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Achilles Tendonitis

Close-up of a tennis player's feet as he is serving on a clay court.

Preventive treatment goes a long way in avoiding injury

By Richard C. Lehman, M.D., U.S. Center for Sports Medicine

Achilles tendonitis in tennis players is fairly common. This occurs most commonly in middle-aged players, with tight heel cords as a predisposition. Clay courts seem to help the condition, while hard courts seem to make the condition worse.

But let’s dial this back for a minute and talk about the Achilles tendon — what it is, where it is, and why tennis players have a predisposition to overload it. The Achilles tendon, which most people know is connected to the calf muscles, the two muscles known as the gastrocnemius and the soleus. These large muscles course downward toward your heel and connect to your calcaneus (heel bone). Because of the large pull of these muscles, there is a great deal of stress on the Achilles tendon. Most of this stress occurs when you serve, when you move forward toward the net, and when you sidestep. Also, when you are running out wide for a ball and are pushing off, the Achilles tendon is loaded with three to four times your body weight, creating significant stress in the Achilles. The Achilles tendon commonly has a decrease in blood supply as we get older. This is a reason that middle-aged tennis players are much more likely to develop overload of the tendon as it relates to the loss of blood supply compared with a younger player.

Don’t get me wrong: We do see Achilles tendon tears in young athletes, but the overload is much more commonly seen in older adults as our blood supply diminishes.

So what are the signs of Achilles tendonitis? They are pain and possibly swelling in the back part of your lower leg. It commonly occurs about 7 cm above your calcaneus. There may be a nodule in the back part of your Achilles tendon that makes pushing off quite painful. Additionally, when you sit for long periods of time and initially get up, this can be painful. However, once you start playing and are warmed up, there is increased blood supply to the Achilles and the soreness could resolve. But with an inflamed Achilles, once you are finished playing and are rested — perhaps having a post-match cocktail — and then you go to stand, the pain can be significant. If you are experiencing chronic pain or swelling in your Achilles, consult a physician.

Imaging for the Achilles tendon can include an x-ray and an MRI. If there is just a tendinopathy, or inflammation, or degeneration of the Achilles tendon, the treatment includes physical therapy and possibly a biologic. A biologic would be an injection of platelet rich plasma (PRP), with a combination of possibly stem cells. This treatment enhances the healing and increases the blood flow to the Achilles tendon and may allow improvement in healing of the degenerative area.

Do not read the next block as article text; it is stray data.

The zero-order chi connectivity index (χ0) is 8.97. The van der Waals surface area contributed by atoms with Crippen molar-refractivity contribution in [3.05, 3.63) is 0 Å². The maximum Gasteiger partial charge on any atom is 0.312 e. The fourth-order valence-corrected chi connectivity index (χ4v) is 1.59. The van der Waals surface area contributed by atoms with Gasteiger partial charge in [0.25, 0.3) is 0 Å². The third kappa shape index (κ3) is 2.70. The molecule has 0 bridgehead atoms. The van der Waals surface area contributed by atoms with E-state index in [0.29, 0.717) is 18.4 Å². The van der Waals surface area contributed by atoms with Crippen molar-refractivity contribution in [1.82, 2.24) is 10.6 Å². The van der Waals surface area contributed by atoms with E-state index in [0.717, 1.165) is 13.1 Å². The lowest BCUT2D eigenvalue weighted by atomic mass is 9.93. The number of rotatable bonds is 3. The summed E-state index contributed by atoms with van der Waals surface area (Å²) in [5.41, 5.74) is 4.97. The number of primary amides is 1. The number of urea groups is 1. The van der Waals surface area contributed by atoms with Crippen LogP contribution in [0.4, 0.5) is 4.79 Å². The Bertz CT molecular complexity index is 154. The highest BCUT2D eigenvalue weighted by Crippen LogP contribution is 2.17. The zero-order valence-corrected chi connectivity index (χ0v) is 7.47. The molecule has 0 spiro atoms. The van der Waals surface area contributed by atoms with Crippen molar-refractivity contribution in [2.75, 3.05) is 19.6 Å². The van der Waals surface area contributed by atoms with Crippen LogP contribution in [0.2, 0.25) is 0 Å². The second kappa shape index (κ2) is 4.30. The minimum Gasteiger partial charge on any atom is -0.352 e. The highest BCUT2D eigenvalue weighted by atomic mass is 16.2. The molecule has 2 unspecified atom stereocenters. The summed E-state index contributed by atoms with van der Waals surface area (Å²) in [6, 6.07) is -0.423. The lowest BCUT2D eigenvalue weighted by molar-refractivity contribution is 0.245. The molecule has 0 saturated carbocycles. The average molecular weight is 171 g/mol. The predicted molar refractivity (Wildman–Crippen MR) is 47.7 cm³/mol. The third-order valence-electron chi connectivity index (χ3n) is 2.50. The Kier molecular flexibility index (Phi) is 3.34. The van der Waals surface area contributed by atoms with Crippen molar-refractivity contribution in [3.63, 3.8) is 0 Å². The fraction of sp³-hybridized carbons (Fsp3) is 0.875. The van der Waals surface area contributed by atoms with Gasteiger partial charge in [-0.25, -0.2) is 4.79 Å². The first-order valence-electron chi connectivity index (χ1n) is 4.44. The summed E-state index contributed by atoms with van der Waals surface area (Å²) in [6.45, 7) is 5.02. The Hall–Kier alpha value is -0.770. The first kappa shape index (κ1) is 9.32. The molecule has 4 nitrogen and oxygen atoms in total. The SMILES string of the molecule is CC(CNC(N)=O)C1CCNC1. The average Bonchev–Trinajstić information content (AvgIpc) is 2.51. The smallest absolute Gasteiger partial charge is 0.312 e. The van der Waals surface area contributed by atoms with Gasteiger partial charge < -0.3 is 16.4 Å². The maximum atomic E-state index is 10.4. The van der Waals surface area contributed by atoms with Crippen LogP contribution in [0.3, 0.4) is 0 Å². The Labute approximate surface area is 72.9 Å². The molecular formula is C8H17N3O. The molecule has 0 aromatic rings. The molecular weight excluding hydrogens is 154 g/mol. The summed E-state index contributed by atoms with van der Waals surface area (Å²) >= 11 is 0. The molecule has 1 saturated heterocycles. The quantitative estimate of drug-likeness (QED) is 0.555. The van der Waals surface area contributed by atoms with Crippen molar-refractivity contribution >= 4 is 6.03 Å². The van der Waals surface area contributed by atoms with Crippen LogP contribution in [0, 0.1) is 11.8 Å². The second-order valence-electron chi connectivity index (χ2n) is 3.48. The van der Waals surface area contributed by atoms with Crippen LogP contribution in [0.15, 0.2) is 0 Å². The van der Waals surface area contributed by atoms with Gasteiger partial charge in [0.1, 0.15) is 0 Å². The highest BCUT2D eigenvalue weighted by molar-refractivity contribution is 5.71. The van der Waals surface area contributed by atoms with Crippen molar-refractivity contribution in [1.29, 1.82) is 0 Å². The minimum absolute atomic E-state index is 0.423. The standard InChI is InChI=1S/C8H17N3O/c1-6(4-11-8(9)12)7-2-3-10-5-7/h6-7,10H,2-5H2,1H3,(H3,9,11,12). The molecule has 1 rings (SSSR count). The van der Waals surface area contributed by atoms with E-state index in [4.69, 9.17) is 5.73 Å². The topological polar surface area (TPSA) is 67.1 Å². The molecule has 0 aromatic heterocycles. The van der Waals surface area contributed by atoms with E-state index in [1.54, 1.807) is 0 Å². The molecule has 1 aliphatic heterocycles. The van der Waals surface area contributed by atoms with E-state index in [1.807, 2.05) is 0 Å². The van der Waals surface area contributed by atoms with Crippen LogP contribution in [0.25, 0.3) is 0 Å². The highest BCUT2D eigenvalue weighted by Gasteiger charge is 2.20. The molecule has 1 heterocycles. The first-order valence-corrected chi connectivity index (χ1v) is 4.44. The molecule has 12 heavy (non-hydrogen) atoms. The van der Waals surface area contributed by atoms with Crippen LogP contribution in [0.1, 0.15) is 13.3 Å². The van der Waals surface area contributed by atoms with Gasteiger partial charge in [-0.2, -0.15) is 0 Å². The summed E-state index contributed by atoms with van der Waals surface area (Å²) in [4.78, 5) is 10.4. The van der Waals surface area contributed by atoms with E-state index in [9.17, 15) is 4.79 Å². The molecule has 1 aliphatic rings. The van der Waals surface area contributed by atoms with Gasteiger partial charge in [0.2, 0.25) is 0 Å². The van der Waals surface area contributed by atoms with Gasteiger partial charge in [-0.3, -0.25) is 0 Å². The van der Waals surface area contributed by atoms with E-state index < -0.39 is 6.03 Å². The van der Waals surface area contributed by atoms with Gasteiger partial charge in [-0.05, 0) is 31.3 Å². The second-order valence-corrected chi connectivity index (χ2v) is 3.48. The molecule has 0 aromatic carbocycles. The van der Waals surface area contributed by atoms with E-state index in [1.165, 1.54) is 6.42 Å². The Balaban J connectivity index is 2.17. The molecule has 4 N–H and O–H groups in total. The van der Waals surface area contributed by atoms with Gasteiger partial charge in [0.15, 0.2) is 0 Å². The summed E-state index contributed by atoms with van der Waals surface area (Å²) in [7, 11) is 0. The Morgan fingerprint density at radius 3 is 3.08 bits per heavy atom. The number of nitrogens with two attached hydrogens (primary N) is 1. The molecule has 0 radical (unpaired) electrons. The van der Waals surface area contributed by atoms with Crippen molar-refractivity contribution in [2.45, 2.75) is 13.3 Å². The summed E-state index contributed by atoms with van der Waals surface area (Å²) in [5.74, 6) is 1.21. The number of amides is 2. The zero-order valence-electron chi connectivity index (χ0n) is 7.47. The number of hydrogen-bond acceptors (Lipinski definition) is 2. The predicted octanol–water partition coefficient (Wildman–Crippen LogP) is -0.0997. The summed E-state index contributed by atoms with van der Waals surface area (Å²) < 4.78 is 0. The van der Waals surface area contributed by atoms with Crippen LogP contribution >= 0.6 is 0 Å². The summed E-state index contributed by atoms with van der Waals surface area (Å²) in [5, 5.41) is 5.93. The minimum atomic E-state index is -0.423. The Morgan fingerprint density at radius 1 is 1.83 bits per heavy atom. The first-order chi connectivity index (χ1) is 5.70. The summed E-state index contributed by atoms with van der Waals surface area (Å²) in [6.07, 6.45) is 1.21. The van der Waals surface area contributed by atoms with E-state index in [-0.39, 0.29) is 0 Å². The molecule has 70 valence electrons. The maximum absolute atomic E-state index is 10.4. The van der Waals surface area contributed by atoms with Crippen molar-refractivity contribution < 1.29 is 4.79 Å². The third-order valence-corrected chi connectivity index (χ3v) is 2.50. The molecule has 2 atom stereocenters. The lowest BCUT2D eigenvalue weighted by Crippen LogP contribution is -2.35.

Other treatments include physical therapy on a manual basis. These are generally called Astym or Graston techniques. These techniques literally increase blood flow by manually breaking down the tendon. Surgery would be a last resort, and that would be to excise the necrotic component of the tendon if there is a partial tear and repair the healthy tendon so normal vascularity and normal tendon continuity is restored. We want to avoid surgery on the Achilles tendon if we possibly can because there is a lengthy rehabilitation process; it takes patients a long time to return to tennis.

How do we avoid Achilles tendonitis? First of all, Achilles tendonitis is caused by a number of factors, including the following:

  • Poor tennis shoes.
  • Lack of medial arch support.
  • Tight Achilles tendon, which can be corrected with aggressive stretching and more importantly, aggressive warm up.

The lesson here would be to stretch, stretch, and stretch. Stretching just prior to playing tennis is not enough. Actually, stretching by itself is not enough.

It is important to stretch one or two times a day. It only takes 15 to 20 seconds and it is important to warm up thoroughly — that could be something as simple as riding an exercise bike, gentle stretching, doing a few light squats, anything that increases the blood flow to the Achilles tendon. It is crucial to warm up, stretch, and increase the blood flow in the calf prior to playing and again after your match. Consider doing squats, toe raises, or something as simple as jumping rope for 10 or 15 seconds. Preventive treatment goes a long way in avoiding Achilles tendonitis and avoiding recurrence of Achilles tendonitis. Nonsteroidal anti-inflammatories, such as ibuprofen and Naprosyn, are helpful. If the Achilles tendon gets sore, you want to do three things: You want to ice; you want to stretch; and you want to heat. And be sure to ice the area once more before going to bed. If your tendonitis persists for more than two weeks, see your doctor.

For more information, visit the U.S. Center for Sports Medicine at uscenterforsportsmedicine.com. The office phone number is 314.909.1666. If you have any questions, please call us directly.



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